SALT LAKE CITY — State Democratic Party leaders don't think they should be stuck with a nearly $15,000 bill for public documents they requested regarding the Utah Legislature's controversial redistricting process last year.
Democratic Party attorney Joe Hatch contends the records — which amount to about 16,000 pages of emails, text messages and other correspondence of all 104 state lawmakers — were sought in the public interest and therefore should not be subject to fees.
"What we wanted is the kind of information needed to understand the nuts and bolts of how decisions were made," he told a legislative committee on Monday. "It is absolutely imperative that the public see these documents."
Democrats allege the Republican-controlled Legislature conspired behind closed doors to redraw legislative and congressional district maps following the 2010 Census to the detriment of the minority party.
Republican leaders say Democrats want the documents mostly to use in a potential lawsuit challenging how lawmakers created the new boundaries. Ivan Dubois, state GOP executive director, called the massive request "irresponsible."
"They misused government resources and they should pay for it," said Dubois, noting Republicans paid $2,500 for the 2,000 pages of Democratic redistricting documents it obtained.
Both parties made their arguments before the Legislative Records Committee — comprised of Senate President Michael Waddoups, R-Taylorsville, House Speaker Becky Lockhart, R-Provo, Senate Minority Leader Ross Romero, D-Salt Lake, and House Minority Leader David Litvack, R-Salt Lake.
After 2½ hours of testimony, the panel voted to continue the meeting and postpone a decision until later this month. Hatch intends to gather journalists and academics to testify that releasing the documents without the fee is in the public interest.
The matter went to the committee after the Democrats appealed a state Office of Legislative Research and General Counsel decision to charge them an additional $9,250 for the documents. The office maintains that the records request primarily benefits the party and that it isn't eligible for a fee waiver under state law.
The party had already paid $5,000 and didn't know about the added fees until it went to pick up the records in May, said Matt Lyon, Utah Democratic Party executive director. And then it wasn't given a choice of which of the three boxes of information it could take.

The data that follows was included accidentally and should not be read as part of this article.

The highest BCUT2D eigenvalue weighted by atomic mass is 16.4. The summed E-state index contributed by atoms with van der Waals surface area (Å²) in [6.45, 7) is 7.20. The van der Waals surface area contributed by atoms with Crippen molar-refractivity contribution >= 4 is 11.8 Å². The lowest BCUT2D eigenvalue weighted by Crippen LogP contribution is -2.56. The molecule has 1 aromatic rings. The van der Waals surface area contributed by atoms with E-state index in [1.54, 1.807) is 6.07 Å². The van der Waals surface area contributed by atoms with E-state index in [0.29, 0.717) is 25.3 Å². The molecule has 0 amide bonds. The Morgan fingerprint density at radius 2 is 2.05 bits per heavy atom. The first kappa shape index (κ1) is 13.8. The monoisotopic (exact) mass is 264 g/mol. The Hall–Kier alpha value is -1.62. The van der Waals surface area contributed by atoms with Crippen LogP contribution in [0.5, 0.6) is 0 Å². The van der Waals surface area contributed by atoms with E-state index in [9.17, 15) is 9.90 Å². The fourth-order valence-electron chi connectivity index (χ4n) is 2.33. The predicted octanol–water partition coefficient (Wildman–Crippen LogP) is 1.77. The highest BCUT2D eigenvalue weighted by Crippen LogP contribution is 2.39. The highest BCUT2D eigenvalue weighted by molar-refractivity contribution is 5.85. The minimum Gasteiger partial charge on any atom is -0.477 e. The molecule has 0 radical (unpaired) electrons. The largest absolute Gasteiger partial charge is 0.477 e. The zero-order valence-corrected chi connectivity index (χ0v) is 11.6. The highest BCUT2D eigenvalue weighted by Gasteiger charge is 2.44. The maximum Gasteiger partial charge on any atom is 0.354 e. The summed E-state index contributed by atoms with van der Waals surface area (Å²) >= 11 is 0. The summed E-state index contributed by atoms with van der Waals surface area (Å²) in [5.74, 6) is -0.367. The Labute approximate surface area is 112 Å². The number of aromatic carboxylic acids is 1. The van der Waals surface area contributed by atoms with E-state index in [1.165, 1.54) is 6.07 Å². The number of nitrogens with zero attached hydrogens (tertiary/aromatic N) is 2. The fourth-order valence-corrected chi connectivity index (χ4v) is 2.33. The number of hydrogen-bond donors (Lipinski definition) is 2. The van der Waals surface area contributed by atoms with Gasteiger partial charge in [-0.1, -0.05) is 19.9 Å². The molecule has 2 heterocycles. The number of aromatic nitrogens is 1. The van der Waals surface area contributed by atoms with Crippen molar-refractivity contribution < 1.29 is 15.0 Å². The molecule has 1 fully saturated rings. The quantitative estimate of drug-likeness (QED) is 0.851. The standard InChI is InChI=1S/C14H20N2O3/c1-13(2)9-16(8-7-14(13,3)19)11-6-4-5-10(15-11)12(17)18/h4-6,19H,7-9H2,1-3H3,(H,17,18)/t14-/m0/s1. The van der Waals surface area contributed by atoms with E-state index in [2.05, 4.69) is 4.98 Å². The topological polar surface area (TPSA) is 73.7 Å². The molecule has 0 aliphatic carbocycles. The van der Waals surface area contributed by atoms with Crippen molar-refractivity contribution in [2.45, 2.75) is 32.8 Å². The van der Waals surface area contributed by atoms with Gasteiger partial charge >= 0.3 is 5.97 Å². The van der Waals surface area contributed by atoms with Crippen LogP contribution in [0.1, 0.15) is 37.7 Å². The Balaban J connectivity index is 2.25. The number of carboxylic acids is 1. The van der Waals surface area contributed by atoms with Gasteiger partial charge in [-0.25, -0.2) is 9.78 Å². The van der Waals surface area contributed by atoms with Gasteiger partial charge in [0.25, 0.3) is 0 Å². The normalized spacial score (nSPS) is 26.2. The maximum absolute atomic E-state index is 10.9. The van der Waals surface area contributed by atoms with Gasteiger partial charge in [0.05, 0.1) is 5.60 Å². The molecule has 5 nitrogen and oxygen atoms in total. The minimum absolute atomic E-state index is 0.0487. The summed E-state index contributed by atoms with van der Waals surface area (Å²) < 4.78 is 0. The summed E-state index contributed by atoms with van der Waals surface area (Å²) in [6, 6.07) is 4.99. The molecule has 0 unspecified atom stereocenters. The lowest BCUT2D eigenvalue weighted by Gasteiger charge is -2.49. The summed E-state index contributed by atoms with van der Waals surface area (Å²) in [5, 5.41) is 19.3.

Legislative attorney Robert Rees said the request turned out to be much larger than anticipated. The legislative research office spent 506 hours compiling the documents, including devoting 55 employees to the task for an entire week.
Democrats can't receive a fee waiver because only an individual — defined in the law as a human being — is eligible, Rees said.
"It's clear the Democratic Party is not a human being," he said.
Hatch said the law makes no sense. Even GOP presidential candidate Mitt Romney considers corporations as people for tax purposes, he told the committee.
"Only a human being can ask for a fee waiver but groups of human beings can't ask for a fee waiver?" said Hatch, a former Salt Lake County councilman.
Democratic Party Chairman Jim Dabakis said regardless of the committee's decision, the Legislature ought to make the records public on a website now that the work is done.
"To let those documents just sit away in a tub somewhere without the possibility of seeing the light of public after the taxpayers have paid for it is just dead wrong," he said.
Romero said the legislative research office "erred" in its decision to charge the additional fees. It failed to notify Democratic leaders along the way and didn't let them choose which box to take, he said.
"That's troubling to me," he said.
Romero made a motion to waive the fees and release the documents. But he withdrew it after fellow Democrat Litvack argued against it.
While there's no doubt the public would benefit, Litvack said, he didn't hear compelling evidence that the records request was made with the public as the primary beneficiary. He also said it is appropriate to charge fees.
Dabakis said litigation has not been ruled out, but a decision can't be made without the documents.
"Maybe there won't be anything there. Maybe we'll find something out," he said.
Asked if it's too late to sue, Dabakis said, "No. We've got 10 years."
Utah lawmakers will again tackle redistricting following the 2020 Census.
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